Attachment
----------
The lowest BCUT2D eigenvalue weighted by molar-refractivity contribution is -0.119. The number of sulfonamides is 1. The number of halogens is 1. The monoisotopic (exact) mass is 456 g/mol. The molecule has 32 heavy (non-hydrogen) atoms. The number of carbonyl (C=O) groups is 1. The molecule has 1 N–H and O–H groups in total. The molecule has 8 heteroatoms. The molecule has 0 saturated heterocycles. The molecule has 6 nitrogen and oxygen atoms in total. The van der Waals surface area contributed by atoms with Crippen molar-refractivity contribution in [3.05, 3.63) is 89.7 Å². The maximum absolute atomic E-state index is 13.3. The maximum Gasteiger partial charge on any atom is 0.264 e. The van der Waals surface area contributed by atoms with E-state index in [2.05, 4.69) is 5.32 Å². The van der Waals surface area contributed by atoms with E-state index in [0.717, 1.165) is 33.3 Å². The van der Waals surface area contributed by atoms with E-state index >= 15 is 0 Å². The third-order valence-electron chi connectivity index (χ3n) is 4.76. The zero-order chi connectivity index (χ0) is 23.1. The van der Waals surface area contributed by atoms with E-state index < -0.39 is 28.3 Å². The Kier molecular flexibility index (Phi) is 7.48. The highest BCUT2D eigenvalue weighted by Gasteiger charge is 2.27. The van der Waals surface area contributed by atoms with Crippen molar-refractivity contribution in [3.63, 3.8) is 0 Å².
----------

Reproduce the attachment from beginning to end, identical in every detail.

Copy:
The lowest BCUT2D eigenvalue weighted by molar-refractivity contribution is -0.119. The number of sulfonamides is 1. The number of halogens is 1. The monoisotopic (exact) mass is 456 g/mol. The molecule has 32 heavy (non-hydrogen) atoms. The number of carbonyl (C=O) groups is 1. The molecule has 1 N–H and O–H groups in total. The molecule has 8 heteroatoms. The molecule has 0 saturated heterocycles. The molecule has 6 nitrogen and oxygen atoms in total. The van der Waals surface area contributed by atoms with Crippen molar-refractivity contribution in [3.05, 3.63) is 89.7 Å². The maximum absolute atomic E-state index is 13.3. The maximum Gasteiger partial charge on any atom is 0.264 e. The van der Waals surface area contributed by atoms with E-state index in [2.05, 4.69) is 5.32 Å². The van der Waals surface area contributed by atoms with E-state index in [0.717, 1.165) is 33.3 Å². The van der Waals surface area contributed by atoms with E-state index >= 15 is 0 Å². The third-order valence-electron chi connectivity index (χ3n) is 4.76. The zero-order chi connectivity index (χ0) is 23.1. The van der Waals surface area contributed by atoms with E-state index < -0.39 is 28.3 Å². The Kier molecular flexibility index (Phi) is 7.48. The highest BCUT2D eigenvalue weighted by Gasteiger charge is 2.27. The van der Waals surface area contributed by atoms with Crippen molar-refractivity contribution in [3.63, 3.8) is 0 Å².